Web-based computer-tailored CT interventions have a high potential to reach a large number of people and effectively change health risk behaviors and their determinants. However, effect studies show small and variable effect sizes, and these interventions also suffer from high drop-out. In this study we explored how Web-based CT interventions can be used effectively to reduce binge drinking in to year-old adolescents. A three-round Delphi study was conducted. We invited experts to identify strategies to be used in Web-based CT interventions that can effectively decrease binge drinking in adolescents and to rate these strategies by importance. We asked to discriminate between interventions targeted for adolescents and those targeted for parents.
Michael Windle Ph. National surveys of adolescents, college students, and other young adults in the United States reveal high rates of alcohol use among these age groups as well as high rates of dangerous drinking practices such as binge drinking and daily drinking. Additional health—compromising behaviors such as tobacco use and drinking and driving often co—occur with alcohol use in these populations. The physical locations or drinking contexts where alcohol use occurs can predict drinking practices and consequences. This information can be used to identify appropriate targets for effective interventions and social policies.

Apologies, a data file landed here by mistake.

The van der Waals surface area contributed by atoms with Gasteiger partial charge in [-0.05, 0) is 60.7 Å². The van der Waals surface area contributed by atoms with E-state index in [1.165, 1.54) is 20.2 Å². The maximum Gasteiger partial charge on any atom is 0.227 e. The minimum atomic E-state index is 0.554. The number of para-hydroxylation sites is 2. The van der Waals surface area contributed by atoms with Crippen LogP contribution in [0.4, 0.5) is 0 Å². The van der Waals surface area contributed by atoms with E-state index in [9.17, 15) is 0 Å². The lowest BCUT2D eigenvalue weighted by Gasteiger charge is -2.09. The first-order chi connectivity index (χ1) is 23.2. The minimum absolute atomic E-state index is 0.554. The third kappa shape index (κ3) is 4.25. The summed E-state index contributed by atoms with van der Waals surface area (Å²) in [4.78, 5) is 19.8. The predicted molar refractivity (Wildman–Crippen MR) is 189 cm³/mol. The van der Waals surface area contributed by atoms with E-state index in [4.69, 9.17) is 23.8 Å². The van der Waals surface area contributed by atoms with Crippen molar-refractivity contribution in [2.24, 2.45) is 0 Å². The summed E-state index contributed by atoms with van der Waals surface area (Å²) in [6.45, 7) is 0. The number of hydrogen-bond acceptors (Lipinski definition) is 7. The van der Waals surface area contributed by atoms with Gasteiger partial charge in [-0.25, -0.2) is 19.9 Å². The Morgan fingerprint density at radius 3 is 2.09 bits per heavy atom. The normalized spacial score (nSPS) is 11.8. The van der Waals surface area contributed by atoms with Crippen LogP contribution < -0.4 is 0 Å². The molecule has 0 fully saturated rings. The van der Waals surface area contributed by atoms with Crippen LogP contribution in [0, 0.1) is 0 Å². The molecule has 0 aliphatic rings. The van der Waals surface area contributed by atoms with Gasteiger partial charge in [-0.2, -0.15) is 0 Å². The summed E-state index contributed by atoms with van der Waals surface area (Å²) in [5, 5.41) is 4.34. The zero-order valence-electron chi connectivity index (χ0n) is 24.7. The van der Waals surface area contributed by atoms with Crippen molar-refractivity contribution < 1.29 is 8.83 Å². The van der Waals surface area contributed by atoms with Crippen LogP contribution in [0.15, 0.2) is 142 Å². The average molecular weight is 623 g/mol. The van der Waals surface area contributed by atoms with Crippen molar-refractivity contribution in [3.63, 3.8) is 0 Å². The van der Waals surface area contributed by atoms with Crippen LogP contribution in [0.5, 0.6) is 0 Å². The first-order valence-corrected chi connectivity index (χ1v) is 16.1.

Underage drinking is a major concern in the United States. There are an estimated This situation becomes more concerning when factoring in driving under the influence cases. The combination of drinking alcohol and driving can lead to some very serious consequences. Below are some statistics regarding underage drinking accidents.
Participation in online social media Web sites e. Thus, young people are exposed to and display pro-alcohol messages and images through online portrayals of drinking on personal pages as well as unregulated alcohol marketing on social media sites that may reach underage people. Such online displays of alcohol behavior have been correlated with offline alcohol behavior and risky drinking. Health behavior theories have been used to describe the influence of social media sites, including Social Learning Theory, the Media Practice Model, and a more recent conceptual approach called the Facebook Influence Model. Researchers are beginning to assess the potential of social media sites in identifying high-risk drinkers through online display patterns as well as delivering prevention messages and interventions.